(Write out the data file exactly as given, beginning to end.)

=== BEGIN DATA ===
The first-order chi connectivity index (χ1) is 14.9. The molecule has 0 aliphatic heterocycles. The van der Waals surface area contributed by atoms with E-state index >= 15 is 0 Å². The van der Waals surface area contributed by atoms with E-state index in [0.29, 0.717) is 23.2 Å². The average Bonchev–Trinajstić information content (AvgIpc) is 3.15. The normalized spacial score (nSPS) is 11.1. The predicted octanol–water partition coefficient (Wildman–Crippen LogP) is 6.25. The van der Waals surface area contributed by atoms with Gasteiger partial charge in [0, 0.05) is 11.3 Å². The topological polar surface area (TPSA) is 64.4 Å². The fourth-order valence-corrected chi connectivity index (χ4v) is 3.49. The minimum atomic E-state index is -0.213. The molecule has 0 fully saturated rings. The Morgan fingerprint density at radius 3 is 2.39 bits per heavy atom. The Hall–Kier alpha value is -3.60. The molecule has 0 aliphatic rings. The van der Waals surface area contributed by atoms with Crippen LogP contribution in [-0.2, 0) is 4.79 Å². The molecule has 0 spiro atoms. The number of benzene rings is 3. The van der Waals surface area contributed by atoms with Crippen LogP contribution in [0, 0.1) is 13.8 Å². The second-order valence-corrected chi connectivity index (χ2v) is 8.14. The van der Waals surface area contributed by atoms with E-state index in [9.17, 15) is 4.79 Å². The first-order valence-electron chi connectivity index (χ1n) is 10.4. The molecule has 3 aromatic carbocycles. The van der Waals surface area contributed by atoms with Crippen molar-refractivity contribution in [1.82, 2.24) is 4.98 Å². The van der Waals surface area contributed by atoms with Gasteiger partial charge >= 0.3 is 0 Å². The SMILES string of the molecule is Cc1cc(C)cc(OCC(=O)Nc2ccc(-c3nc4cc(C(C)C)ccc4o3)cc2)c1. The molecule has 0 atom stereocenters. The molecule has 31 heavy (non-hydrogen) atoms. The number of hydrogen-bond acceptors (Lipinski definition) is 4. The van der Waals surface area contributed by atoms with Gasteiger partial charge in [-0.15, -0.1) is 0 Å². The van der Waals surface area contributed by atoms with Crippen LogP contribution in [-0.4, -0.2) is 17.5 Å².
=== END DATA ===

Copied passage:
The first-order chi connectivity index (χ1) is 14.9. The molecule has 0 aliphatic heterocycles. The van der Waals surface area contributed by atoms with E-state index >= 15 is 0 Å². The van der Waals surface area contributed by atoms with E-state index in [0.29, 0.717) is 23.2 Å². The average Bonchev–Trinajstić information content (AvgIpc) is 3.15. The normalized spacial score (nSPS) is 11.1. The predicted octanol–water partition coefficient (Wildman–Crippen LogP) is 6.25. The van der Waals surface area contributed by atoms with Gasteiger partial charge in [0, 0.05) is 11.3 Å². The topological polar surface area (TPSA) is 64.4 Å². The fourth-order valence-corrected chi connectivity index (χ4v) is 3.49. The minimum atomic E-state index is -0.213. The molecule has 0 fully saturated rings. The Morgan fingerprint density at radius 3 is 2.39 bits per heavy atom. The Hall–Kier alpha value is -3.60. The molecule has 0 aliphatic rings. The van der Waals surface area contributed by atoms with Crippen LogP contribution in [-0.2, 0) is 4.79 Å². The molecule has 0 spiro atoms. The number of benzene rings is 3. The van der Waals surface area contributed by atoms with Crippen LogP contribution in [0, 0.1) is 13.8 Å². The second-order valence-corrected chi connectivity index (χ2v) is 8.14. The van der Waals surface area contributed by atoms with E-state index in [9.17, 15) is 4.79 Å². The first-order valence-electron chi connectivity index (χ1n) is 10.4. The molecule has 3 aromatic carbocycles. The van der Waals surface area contributed by atoms with Crippen molar-refractivity contribution in [1.82, 2.24) is 4.98 Å². The van der Waals surface area contributed by atoms with Gasteiger partial charge >= 0.3 is 0 Å². The SMILES string of the molecule is Cc1cc(C)cc(OCC(=O)Nc2ccc(-c3nc4cc(C(C)C)ccc4o3)cc2)c1. The molecule has 0 atom stereocenters. The molecule has 31 heavy (non-hydrogen) atoms. The number of hydrogen-bond acceptors (Lipinski definition) is 4. The van der Waals surface area contributed by atoms with Gasteiger partial charge in [-0.15, -0.1) is 0 Å². The van der Waals surface area contributed by atoms with Crippen LogP contribution in [-0.4, -0.2) is 17.5 Å².